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CMS Proposes First Update to Physician Fee Schedule Since SGR Repeal

July 9, 2015
by Rajiv Leventhal
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On July 8, the Centers for Medicare & Medicaid Services (CMS) released the first proposed update to the physician payment schedule since the repeal of the Sustainable Growth Rate (SGR) through the Medicare Access and CHIP Reauthorization Act of 2015 (MACRA).

In April, President Barack Obama signed MACRA, a bill that now permanently repeals the long-maligned SGR formula for Medicare physician payment. In broad terms, MACRA ends physician payment incentives under the meaningful use program within the HITECH (Health Information Technology for Economic and Clinical Health) Act, and those under the Physician Quality Reporting System (PQRS), replacing the incentives in those programs with a new program called the Merit-based Incentive Payment Program, or MIPS.

In CMS’ first proposed rule since the SGR formula was scrapped, Medicare transformation focused around person-centered and outcomes-driven care are key themes. CMS points out that “the proposed rule includes updates to payment policies, proposals to implement statutory adjustments to physician payments based on misvalued codes, updates to the Physician Quality Reporting System, which measures the quality performance of physicians participating in Medicare, and updates to the Physician Value-Based Payment Modifier, which ties a portion of physician payments to performance on measures of quality and cost.”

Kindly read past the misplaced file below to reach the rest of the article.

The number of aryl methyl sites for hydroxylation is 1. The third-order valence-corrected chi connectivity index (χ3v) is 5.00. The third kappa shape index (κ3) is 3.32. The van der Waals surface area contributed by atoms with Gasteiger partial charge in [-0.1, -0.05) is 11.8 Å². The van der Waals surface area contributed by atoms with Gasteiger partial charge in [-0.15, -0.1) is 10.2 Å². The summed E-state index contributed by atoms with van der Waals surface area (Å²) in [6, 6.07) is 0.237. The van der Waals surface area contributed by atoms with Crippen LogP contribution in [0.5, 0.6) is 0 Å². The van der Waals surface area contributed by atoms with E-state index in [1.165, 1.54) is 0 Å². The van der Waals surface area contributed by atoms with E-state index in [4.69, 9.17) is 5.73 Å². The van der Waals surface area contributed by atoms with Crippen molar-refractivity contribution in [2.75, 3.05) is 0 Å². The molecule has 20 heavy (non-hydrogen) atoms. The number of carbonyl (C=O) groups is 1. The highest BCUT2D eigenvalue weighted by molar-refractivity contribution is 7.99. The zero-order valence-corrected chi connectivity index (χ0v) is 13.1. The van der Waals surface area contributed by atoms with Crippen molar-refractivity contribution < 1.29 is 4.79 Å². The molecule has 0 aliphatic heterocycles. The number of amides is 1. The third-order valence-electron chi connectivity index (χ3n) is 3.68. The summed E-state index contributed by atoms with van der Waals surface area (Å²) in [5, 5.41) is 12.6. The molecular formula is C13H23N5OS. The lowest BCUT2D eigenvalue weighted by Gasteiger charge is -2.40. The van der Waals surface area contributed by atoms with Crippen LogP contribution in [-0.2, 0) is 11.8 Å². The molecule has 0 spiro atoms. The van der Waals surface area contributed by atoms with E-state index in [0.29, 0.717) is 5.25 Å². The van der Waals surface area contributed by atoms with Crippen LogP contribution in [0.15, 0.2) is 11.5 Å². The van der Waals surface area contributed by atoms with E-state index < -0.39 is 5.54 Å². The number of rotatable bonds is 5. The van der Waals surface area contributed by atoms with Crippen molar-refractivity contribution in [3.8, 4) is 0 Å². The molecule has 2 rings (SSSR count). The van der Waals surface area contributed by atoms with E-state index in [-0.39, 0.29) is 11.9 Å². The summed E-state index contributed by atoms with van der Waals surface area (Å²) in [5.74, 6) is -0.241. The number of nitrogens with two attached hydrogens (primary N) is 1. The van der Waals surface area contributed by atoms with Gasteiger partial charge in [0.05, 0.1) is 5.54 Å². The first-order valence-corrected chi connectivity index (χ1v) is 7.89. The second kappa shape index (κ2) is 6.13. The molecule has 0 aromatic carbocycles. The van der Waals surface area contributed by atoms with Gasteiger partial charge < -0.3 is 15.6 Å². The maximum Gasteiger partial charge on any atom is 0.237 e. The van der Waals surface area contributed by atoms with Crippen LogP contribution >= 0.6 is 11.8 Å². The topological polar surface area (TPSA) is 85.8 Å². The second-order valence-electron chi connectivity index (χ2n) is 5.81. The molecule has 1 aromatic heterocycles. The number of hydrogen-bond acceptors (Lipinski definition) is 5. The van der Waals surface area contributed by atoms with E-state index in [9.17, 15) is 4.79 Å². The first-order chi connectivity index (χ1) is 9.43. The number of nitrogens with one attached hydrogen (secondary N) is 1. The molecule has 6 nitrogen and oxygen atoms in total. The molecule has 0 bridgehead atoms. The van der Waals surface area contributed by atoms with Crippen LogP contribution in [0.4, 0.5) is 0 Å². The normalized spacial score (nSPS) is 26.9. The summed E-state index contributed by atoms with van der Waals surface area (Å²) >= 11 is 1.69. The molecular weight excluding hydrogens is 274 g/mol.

In the proposed 2016 Physician Fee Schedule rule, CMS is also seeking comment from the public on implementation of certain provisions of the MACRA, including the new MIPS program. The proposed rule also seeks comment on a proposal that supports patient- and family-centered care for seniors and other Medicare beneficiaries by enabling them to discuss advance care planning with their providers. The proposal follows the American Medical Association’s recommendation to make advance care planning services a separately payable service under Medicare.

The release of the rule triggers a 60-day comment period, during which time CMS welcomes the input of stakeholders and the public, the agency said. 



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